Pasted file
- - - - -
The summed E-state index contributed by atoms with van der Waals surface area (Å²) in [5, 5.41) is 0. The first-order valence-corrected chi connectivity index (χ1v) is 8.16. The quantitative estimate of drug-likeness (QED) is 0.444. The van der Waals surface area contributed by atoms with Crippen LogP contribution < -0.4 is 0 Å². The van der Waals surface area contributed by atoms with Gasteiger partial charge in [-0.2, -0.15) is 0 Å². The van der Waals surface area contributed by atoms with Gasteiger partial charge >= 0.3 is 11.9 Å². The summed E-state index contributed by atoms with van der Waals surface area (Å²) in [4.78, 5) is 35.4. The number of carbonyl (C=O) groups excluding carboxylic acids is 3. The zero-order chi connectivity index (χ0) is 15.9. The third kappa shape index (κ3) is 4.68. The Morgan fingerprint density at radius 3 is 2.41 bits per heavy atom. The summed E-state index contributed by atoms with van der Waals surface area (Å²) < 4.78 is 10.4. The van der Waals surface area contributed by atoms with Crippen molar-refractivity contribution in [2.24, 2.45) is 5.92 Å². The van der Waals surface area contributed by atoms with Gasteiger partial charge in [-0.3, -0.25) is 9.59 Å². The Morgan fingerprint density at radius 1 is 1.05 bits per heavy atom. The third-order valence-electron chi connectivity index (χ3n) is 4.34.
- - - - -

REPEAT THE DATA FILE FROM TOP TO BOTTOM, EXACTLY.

The summed E-state index contributed by atoms with van der Waals surface area (Å²) in [5, 5.41) is 0. The first-order valence-corrected chi connectivity index (χ1v) is 8.16. The quantitative estimate of drug-likeness (QED) is 0.444. The van der Waals surface area contributed by atoms with Crippen LogP contribution < -0.4 is 0 Å². The van der Waals surface area contributed by atoms with Gasteiger partial charge in [-0.2, -0.15) is 0 Å². The van der Waals surface area contributed by atoms with Gasteiger partial charge >= 0.3 is 11.9 Å². The summed E-state index contributed by atoms with van der Waals surface area (Å²) in [4.78, 5) is 35.4. The number of carbonyl (C=O) groups excluding carboxylic acids is 3. The zero-order chi connectivity index (χ0) is 15.9. The third kappa shape index (κ3) is 4.68. The Morgan fingerprint density at radius 3 is 2.41 bits per heavy atom. The summed E-state index contributed by atoms with van der Waals surface area (Å²) < 4.78 is 10.4. The van der Waals surface area contributed by atoms with Crippen molar-refractivity contribution in [2.24, 2.45) is 5.92 Å². The van der Waals surface area contributed by atoms with Gasteiger partial charge in [-0.3, -0.25) is 9.59 Å². The Morgan fingerprint density at radius 1 is 1.05 bits per heavy atom. The third-order valence-electron chi connectivity index (χ3n) is 4.34.